December Highlights on TCM
BETTY COMDEN AND ADOLPH GREEN (December 18, 6am)--On December 18, TCM is paying tribute to the team of Betty Comden and Adolph Green. Comden and Green did many things throughout their long partnership--they wrote songs, screenplays, musicals and television shows, they acted on Broadway and in movies, they sang and danced--and they did it all brilliantly. They started performing songs and sketches at the Village Vanguard with a group called The Revuers. One of their fellow performers was an actress named Judith Tuvim, who later changed her name to Judy Holliday, and they were often joined by a young pianist and composer named Leonard Bernstein. They were invited to Hollywood by Twentieth Century-Fox in the mid-'40s to appear in a picture called Greenwich Village, but their scenes were mostly cut and they returned to New York, where Bernstein asked them to work on a musical that would become On the Town (in which they also played two of the key roles). When the movie version of On the Town came out in 1949, it was a revelation, mainly because of the opening sequence, shot in the open air on locations throughout New York. This sequence was made in the spirit of the new realism in American pictures that came after the war, inspired by Italian neorealism, and while the rest of On the Town was less exciting (most of the original score was replaced with less interesting songs), there was a new freshness, sophistication and frankness about the movie. Comden and Green wrote two more pictures for Stanley Donen and Gene Kelly: Singin' in the Rain and It's Always Fair Weather. About the first, I can only say that it is, among many other things, one of the greatest films ever made about making movies (the scene where the director tears his hair out trying to manage the new, cumbersome sound equipment may seem like a caricature to you, but to me it's stark realism). It's Always Fair Weather is a kind of sequel to On the Town, about three WWII vets meeting up ten years after the end of the war and finding that they have nothing in common, and while it's very funny, it's also quite melancholy--it catches the spirit of disenchantment and anxiety that you see in other, non-musical pictures of the era like The Man in the Grey Flannel Suit and Executive Suite. The Band Wagon, made in 1953 with Vincente Minnelli, is another peak in American moviemaking, and it catches a different kind of delicate mood --that of an aging star making a "comeback," worried about everything going well and that he might be resented or surpassed by the younger people around him (in many ways, the star, Fred Astaire, who is the subject of a month-long TCM tribute, was at just such a moment in his own career). The comeback vehicle is written by his friends, a couple played by Nanette Fabray and Oscar Levant--although they were never married, this was Comden and Green's cinematic self-portrait. TCM is showing all of these pictures and several others, including Minnelli's film version of their musical Bells Are Ringing, featuring Holliday in her last performance. This is a fitting tribute to two great artists.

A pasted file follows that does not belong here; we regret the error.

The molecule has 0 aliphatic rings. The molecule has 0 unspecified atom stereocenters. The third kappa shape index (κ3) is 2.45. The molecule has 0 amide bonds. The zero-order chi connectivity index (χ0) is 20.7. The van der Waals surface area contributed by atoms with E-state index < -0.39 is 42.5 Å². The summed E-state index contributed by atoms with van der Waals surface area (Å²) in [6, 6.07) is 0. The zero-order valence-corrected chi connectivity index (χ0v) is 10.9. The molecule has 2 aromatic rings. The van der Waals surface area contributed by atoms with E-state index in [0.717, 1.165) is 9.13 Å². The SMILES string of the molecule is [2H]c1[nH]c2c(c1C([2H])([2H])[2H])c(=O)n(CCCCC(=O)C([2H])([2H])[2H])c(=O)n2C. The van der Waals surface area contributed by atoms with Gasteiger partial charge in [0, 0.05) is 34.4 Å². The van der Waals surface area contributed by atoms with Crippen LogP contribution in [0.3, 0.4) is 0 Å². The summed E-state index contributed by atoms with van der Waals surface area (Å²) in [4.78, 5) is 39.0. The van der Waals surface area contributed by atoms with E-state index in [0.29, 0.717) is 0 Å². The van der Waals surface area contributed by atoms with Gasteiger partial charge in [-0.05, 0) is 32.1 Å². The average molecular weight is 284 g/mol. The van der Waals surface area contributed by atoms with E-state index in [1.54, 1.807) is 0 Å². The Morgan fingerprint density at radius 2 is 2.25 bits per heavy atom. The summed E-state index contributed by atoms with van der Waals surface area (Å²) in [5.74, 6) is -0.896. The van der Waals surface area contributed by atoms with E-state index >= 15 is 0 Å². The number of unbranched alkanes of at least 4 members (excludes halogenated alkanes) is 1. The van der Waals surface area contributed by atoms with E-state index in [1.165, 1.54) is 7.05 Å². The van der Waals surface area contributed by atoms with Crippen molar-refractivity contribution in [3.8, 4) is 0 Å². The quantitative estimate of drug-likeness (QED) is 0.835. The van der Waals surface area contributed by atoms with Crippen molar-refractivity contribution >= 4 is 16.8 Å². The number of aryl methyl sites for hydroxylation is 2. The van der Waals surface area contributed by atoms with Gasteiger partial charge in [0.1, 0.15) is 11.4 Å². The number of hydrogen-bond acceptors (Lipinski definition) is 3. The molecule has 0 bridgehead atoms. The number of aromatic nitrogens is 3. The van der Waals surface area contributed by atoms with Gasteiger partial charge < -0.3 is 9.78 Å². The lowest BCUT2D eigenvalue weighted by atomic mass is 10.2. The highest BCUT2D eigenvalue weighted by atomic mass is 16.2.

by Martin Scorsese